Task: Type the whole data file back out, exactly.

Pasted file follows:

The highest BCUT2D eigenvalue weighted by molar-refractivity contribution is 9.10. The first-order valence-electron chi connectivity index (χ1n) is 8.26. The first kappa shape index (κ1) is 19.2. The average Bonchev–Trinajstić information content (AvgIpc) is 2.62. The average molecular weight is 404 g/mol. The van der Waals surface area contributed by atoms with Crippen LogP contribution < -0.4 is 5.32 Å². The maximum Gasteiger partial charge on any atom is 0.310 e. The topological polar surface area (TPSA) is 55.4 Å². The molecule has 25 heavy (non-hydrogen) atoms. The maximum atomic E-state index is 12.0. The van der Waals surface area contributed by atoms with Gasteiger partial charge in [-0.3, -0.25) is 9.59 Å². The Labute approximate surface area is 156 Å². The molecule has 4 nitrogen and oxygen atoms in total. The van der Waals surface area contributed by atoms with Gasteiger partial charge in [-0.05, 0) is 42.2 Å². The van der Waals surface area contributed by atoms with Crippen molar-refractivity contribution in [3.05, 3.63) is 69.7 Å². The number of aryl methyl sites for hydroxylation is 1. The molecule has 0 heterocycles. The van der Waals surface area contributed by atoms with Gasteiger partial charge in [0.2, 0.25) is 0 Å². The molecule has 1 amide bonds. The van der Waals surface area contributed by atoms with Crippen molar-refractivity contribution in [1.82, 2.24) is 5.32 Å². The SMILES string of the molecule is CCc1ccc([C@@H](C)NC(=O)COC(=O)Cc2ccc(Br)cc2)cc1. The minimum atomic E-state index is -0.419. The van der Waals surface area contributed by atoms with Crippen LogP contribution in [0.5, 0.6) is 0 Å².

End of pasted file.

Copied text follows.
The highest BCUT2D eigenvalue weighted by molar-refractivity contribution is 9.10. The first-order valence-electron chi connectivity index (χ1n) is 8.26. The first kappa shape index (κ1) is 19.2. The average Bonchev–Trinajstić information content (AvgIpc) is 2.62. The average molecular weight is 404 g/mol. The van der Waals surface area contributed by atoms with Crippen LogP contribution < -0.4 is 5.32 Å². The maximum Gasteiger partial charge on any atom is 0.310 e. The topological polar surface area (TPSA) is 55.4 Å². The molecule has 25 heavy (non-hydrogen) atoms. The maximum atomic E-state index is 12.0. The van der Waals surface area contributed by atoms with Gasteiger partial charge in [-0.3, -0.25) is 9.59 Å². The Labute approximate surface area is 156 Å². The molecule has 4 nitrogen and oxygen atoms in total. The van der Waals surface area contributed by atoms with Gasteiger partial charge in [-0.05, 0) is 42.2 Å². The van der Waals surface area contributed by atoms with Crippen molar-refractivity contribution in [3.05, 3.63) is 69.7 Å². The number of aryl methyl sites for hydroxylation is 1. The molecule has 0 heterocycles. The van der Waals surface area contributed by atoms with Gasteiger partial charge in [0.2, 0.25) is 0 Å². The molecule has 1 amide bonds. The van der Waals surface area contributed by atoms with Crippen molar-refractivity contribution in [1.82, 2.24) is 5.32 Å². The SMILES string of the molecule is CCc1ccc([C@@H](C)NC(=O)COC(=O)Cc2ccc(Br)cc2)cc1. The minimum atomic E-state index is -0.419. The van der Waals surface area contributed by atoms with Crippen LogP contribution in [0.5, 0.6) is 0 Å².